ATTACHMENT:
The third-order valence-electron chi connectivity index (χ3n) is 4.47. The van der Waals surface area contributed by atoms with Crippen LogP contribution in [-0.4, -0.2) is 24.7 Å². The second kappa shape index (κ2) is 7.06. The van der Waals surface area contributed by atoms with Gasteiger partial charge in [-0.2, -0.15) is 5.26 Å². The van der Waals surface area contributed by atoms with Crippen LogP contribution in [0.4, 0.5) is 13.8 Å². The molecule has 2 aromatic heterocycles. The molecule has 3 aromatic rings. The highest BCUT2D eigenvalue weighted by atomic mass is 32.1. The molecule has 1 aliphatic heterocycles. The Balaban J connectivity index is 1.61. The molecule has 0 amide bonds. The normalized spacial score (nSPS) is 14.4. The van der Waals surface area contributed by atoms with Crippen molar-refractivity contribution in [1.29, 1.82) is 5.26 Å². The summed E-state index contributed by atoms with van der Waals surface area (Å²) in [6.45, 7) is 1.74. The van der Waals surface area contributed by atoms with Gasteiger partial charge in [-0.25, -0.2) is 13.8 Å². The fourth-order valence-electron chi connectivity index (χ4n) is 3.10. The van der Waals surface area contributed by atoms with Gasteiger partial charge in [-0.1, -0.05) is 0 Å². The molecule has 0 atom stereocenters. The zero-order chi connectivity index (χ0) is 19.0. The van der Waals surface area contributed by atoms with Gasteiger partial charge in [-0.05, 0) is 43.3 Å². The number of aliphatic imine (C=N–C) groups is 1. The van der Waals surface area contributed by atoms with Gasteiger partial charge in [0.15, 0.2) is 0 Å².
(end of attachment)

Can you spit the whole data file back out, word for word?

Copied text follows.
The third-order valence-electron chi connectivity index (χ3n) is 4.47. The van der Waals surface area contributed by atoms with Crippen LogP contribution in [-0.4, -0.2) is 24.7 Å². The second kappa shape index (κ2) is 7.06. The van der Waals surface area contributed by atoms with Gasteiger partial charge in [-0.2, -0.15) is 5.26 Å². The van der Waals surface area contributed by atoms with Crippen LogP contribution in [0.4, 0.5) is 13.8 Å². The molecule has 2 aromatic heterocycles. The molecule has 3 aromatic rings. The highest BCUT2D eigenvalue weighted by atomic mass is 32.1. The molecule has 1 aliphatic heterocycles. The Balaban J connectivity index is 1.61. The molecule has 0 amide bonds. The normalized spacial score (nSPS) is 14.4. The van der Waals surface area contributed by atoms with Crippen molar-refractivity contribution in [1.29, 1.82) is 5.26 Å². The summed E-state index contributed by atoms with van der Waals surface area (Å²) in [6.45, 7) is 1.74. The van der Waals surface area contributed by atoms with Gasteiger partial charge in [-0.25, -0.2) is 13.8 Å². The fourth-order valence-electron chi connectivity index (χ4n) is 3.10. The van der Waals surface area contributed by atoms with Gasteiger partial charge in [-0.1, -0.05) is 0 Å². The molecule has 0 atom stereocenters. The zero-order chi connectivity index (χ0) is 19.0. The van der Waals surface area contributed by atoms with Gasteiger partial charge in [-0.05, 0) is 43.3 Å². The number of aliphatic imine (C=N–C) groups is 1. The van der Waals surface area contributed by atoms with Gasteiger partial charge in [0.15, 0.2) is 0 Å².